human rights challenges in Ethiopia

Food, Sexual Violence and Climate Change


Three doctoral candidates from the Centre for Human Rights at the Addis Ababa University, Ethiopia recently presented the outcomes of their doctoral thesis with the local academic community at Lund University, as a part of RWI’s Ethiopia Programme funded by Sida. Their theses are related to different human rights challenges in Ethiopia, from the right to food, to rape law reform and climate change’s challenges.

Here are the key takeaways from the presentations:

Doctoral candidate Yeshewas Ebabu Worku. Project title, “The human right to food and the post-1991 Ethiopian State’s obligation: A case study on Simada Woreda and Gulele sub-city.”
  1. 75% of the population in Simada Woreda is chronically insecure in terms of food – 60% experience a food gap for two months a year
  2. Land is an important economic factor is realizing the human rights to food. It’s owned by the “state and people of Ethiopia” – individual citizens do not own land. Therefore, the existing land regime has influence, in one way or the other, on the realization of the human right to food.
  3. Access to agricultural inputs, finance and credit are major factors influencing the realisation of the human right to food in the rural context of Ethiopia.
  4. The Woreda Agriculture and Rural Development Office (WARDO), Food security and Productive Safety Net Programme (PSNP) coordinating department have been making preparation to assist chronically food insecure residents to get access to credit services (to engage in on-farm activities).
  5. There is no judicially recognized right to food, therefore courts are reluctant to rule in favour of the right to food in court. The right to food cannot be claimed, but the right to life, right to land (possession) and right to property are all recognized. This makes the access to remedy limited.
  6. The way forward: the recognition of the right to food by the constitution would provide the right higher institutional validity and enforceability. Having a right to food framework law and shift in policy paradigm from food security to food sovereignty would help to better realize the human right to food.
Doctoral candidate Shimelis Dinku. Project title, “The quest for climate justice in Ethiopia: A case study of climate change responses in Lume and Ada’a Weredas.”
  1. Local communities, whose livelihoods depend on mixed farming, receive little climate information, yet experience many symptoms of it: aridity, extreme heat, drought, unprecedented rainfall, floods, etc.
  2. The vulnerability to climate change is exacerbated by poverty. Children, old people, poor people, female-headed households and people with little/no literacy are the most vulnerable to the effects of climate change.
  3. The government implements a number of methods. They work to use more alternative sources of energy (solar and biogas). They work for better residue management to increase productivity and soil fertility. And the local communities have adaptation strategies. These include change of crop varieties, use of small-scale irrigation, changing planting dates, use of production technologies, livelihood diversification, consumption choices, and animal breeding and disaster preparation.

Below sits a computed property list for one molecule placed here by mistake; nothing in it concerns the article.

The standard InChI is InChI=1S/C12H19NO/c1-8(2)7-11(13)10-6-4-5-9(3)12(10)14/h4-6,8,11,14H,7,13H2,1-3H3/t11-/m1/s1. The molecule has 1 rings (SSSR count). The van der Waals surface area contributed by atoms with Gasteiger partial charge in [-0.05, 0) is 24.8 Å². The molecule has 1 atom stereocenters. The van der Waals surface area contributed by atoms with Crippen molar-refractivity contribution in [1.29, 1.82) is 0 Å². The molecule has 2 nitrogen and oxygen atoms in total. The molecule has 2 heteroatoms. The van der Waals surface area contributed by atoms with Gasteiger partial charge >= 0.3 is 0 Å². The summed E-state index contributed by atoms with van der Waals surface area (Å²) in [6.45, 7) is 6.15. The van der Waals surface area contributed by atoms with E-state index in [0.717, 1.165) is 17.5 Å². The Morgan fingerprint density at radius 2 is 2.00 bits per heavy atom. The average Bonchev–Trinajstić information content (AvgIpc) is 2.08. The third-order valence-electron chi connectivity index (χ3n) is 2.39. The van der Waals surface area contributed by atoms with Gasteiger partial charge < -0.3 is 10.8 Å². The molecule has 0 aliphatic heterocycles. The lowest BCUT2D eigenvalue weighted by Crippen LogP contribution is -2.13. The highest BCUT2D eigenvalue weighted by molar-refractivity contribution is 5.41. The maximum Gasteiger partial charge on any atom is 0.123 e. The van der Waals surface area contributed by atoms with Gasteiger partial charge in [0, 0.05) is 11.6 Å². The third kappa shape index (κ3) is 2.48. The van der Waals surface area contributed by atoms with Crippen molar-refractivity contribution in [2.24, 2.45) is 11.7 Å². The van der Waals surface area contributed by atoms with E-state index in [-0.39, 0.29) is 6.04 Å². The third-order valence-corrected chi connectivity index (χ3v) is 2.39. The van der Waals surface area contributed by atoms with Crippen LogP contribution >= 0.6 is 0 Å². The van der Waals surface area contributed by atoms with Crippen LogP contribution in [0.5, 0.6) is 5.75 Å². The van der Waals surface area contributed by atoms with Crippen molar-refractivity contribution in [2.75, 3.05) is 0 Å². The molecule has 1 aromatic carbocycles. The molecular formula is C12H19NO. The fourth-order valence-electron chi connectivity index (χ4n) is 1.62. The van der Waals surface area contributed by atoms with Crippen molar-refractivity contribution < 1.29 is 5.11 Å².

4. However, there are many gaps, weaknesses and challenges in addressing climate change. For example, the measures focus mainly on adaptation to climate change and are not unique to the case study area, but focus on a practically of different localities in the country.
  5. The way forward would be to provide climate change information for local people and increase public awareness. This would help people with climate change and enable adaptation and prevention.
Doctoral candidate Measy Hagos Asafaw. Project title, “Effects and limits of the 2004 rape law reform in Ethiopia.”
  1. Although sexual violence predominantly affects female and most offenders are male, sexual violence is not limited to male on female perpetration.
  2. The proportion of victims who report to police is extremely low (8%) – because of the stigma, etc.
  3. The 2004 reform abolished the ending of criminal proceedings if the offender and the victim were married after the crime.
  4. The reform also abolished marital rape exemption from sexual assault, decriminalized abortion from rape induced pregnancy and criminalized female genital mutilation, a sexual offence because it is an attempt to control a female’s sexual life.
  5. However, same sex rape of adults has not been criminalized. In fact, as homosexuality is criminalized in Ethiopia, the victim (disregarding their intent) would also be criminalized for homosexuality. Though, it has been criminalized in cases of child victims.
  6. The prosecution rates will indicate whether the reform is effective and it is shown that there has been increased reporting in Addis Ababa, following the reform.
  7. However, the reform has limitations that include a restrictive definition of sexual acts, problems to do with procedural matters due to the absence of appropriate laws and the absence of private interrogation rooms at police station for statement taking. The definition of rape in the penile code is also problematic, as for the act to be considered rape it must include: use of violence, threat of violence, render the victim unable of resistance or unconscious (any drugs must have been administered by the offender, with the intent to have sex with victim, otherwise it wouldn’t constitute as rape). Furthermore, the law only applies with female victims and male offenders.